I’d usually bring on Dele to play on a section, saying, “Dele let’s try to write a song over this section.” Then, I’ll bring in Javier [Camilo – percussionist and vocals] saying, “I’ve got an idea of a chorus, let’s develop that over this section.” With Justin we sit down and develop the horns. Sometimes I write a theme, other times it is someone from the group coming up with something cool… So, it is really a collaborative process, but I will be the one responsible if it’s not happening.

For me, band leadership is not about doing everything. Sometimes it is. But in these types of bands, it’s not about writing, it’s not about being the master of everything. Leadership is about who facilitates that collaboration and you have to be the one who takes responsibility for getting the guys together, getting things started, having the venue, and then you choose who is going to be involved.

Sometimes you’ve got a clearer idea of an overall plan, while other times you are very open, then you see how things develop. Some of these tunes have developed over time. For example, this one, which we haven’t recorded yet, but we play live, which is a tune in five that we wrote in Lokkhi Terra and invited them to come up with something that would make it a Cubafrobeat version.

As Kishon is involved in a dozen and more music projects, some of them long-lasting like Lokkhi Terra while others are more transitory, we wondered how he could let all those souls coexist and juggle between them. 

The way I look at all these projects is each band has a slightly different swing in repertoire. You will see this already in each one of these genres, let’s say the Latin genre, you have a tune like ‘Bilongo’/’Mandinga’ done by multiple artists, and each one has a different soul. So, we kind of follow that tradition. Even if it’s a song we’ve written, if I do it in Lokkhi Terra, I will bring out the time signature, which is an Asian time signature. If I do it in Cubafrobeat, I will focus less on that and play it as an Afro-Latin tune. But it’s still the same groove, the same melody that we’re playing around with using different arrangements. With Cubafrobeat, I always focus on Cuba and Nigeria. In that case, my heritage is less important, so I approach it as a Londoner and someone who’s been playing in those languages.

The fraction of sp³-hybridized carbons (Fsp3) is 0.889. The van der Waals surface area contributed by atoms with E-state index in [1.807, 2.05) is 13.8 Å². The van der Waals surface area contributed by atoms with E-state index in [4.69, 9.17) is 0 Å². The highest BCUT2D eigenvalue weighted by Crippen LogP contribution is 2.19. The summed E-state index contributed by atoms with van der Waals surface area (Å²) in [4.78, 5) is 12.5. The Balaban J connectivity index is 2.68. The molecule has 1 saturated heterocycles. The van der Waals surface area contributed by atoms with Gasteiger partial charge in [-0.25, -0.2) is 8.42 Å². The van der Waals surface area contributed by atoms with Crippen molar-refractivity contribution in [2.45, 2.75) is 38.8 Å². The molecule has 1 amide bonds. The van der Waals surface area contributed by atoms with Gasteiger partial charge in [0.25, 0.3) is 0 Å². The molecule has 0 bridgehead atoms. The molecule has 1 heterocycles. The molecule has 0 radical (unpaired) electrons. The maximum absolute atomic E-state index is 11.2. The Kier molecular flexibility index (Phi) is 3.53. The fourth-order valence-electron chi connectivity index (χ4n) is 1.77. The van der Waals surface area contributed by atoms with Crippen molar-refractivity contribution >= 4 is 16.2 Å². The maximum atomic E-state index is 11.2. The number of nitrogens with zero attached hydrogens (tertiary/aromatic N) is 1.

Approaching music and playing it as Londoners is one of the main features of Cubafrobeat. Despite the traditions the band refers to being properly West African and Cuban, the soul of the project is ultimately Londoner.

Oddly, with Cubafrobeat, the cultural link is an obvious one. But for whatever reason, it has not been developed so much. Still, the connection between Cuba and Nigeria is obvious in Yoruba. A lot of music from Cuba, especially the Afro-Cuban traditions, is Dele’s heritage.

The reason why you haven’t seen many of those types of obvious collaborations is because, traditionally, you’ve got all the people who are from one tradition living in one country, and all the people from the other tradition living in another country. We are of the generation where you have all those traditions living in a city and side by side. So, it’s very obvious London music. When I started Lokkhi Terra, all these mixes were remarkable and I’m happy to say now, with a new generation of musicians coming up, they’re not remarkable anymore. They’re just obvious languages that are living side by side in this multicultural city.

We chatted about the studio dimension and what goes on behind the scenes, but to truly understand and enjoy Cubafrobeat sound, one has to experience their live shows…

On stage it’s delightful. We’ve all been working together for, you know, up to 25 years, some of us have. So, we have a party. It’s in the rehearsals where things are more serious. By the time we get to the stage, everything’s like let’s go and party! And working with Dele, you’re working with someone when he speaks that tradition is delightful. Then having a combination of him and Oreste Noda or Gerardo [De Armas Sarria] or Hammadi [Valdes] who play bata, that combination is a dream line-up for me. Literally, globally I couldn’t think of a better line-up.

Also, the experience that these guys have. The experience in those languages. The combination of fusionistas we have been mixing for 25 years, of people who have the languages that we’re mixing in their blood, it’s a really interesting combination of musicians.

As we have mentioned, Cubafrobeat will be, in just two days’ time, one of the very first shows happening at Woolwich Work. Kishon already paid a visit to the brand-new venue performing with the New Regency Orchestra and he’s more than looking forward to coming back on Friday…

I’m always thrilled when new venues start, especially ones with decent capacities. I arrived today playing with another band, but the first thing I said to the organisers was… I really hope you succeed, also because it’s not as far as I thought it would be. It didn’t take me long and it’s really close to the DLR, it says 7 minutes walk on Google maps, but it’s much less than that. I live in another part of London, so for me it’s terrible to think how rarely I get to come here, especially in Greenwich and Woolwich. So, I’m glad to have the opportunity. Jokes apart, I’m glad that there are new venues that bring people together and I’m really hoping it will succeed in bringing together a mixture, not just of local audiences, but people from far.

Finally, according to our tradition, we wanted to close the interview with some sort of official introduction made by the band leader himself…

I would introduce Cubafrobeat as a London sound where you have different musical languages mixing. You have a Nigerian traditional afrobeat made famous by Fela Kuti mixing with various Cuban traditions ranging from son to timba and it’s the best of afrobeat and Cuban musicians on one stage!

 

 

– You ca still your ticket for Friday’s at Woolwich Works following THIS LINK –

Photo © Siobhan Bradshaw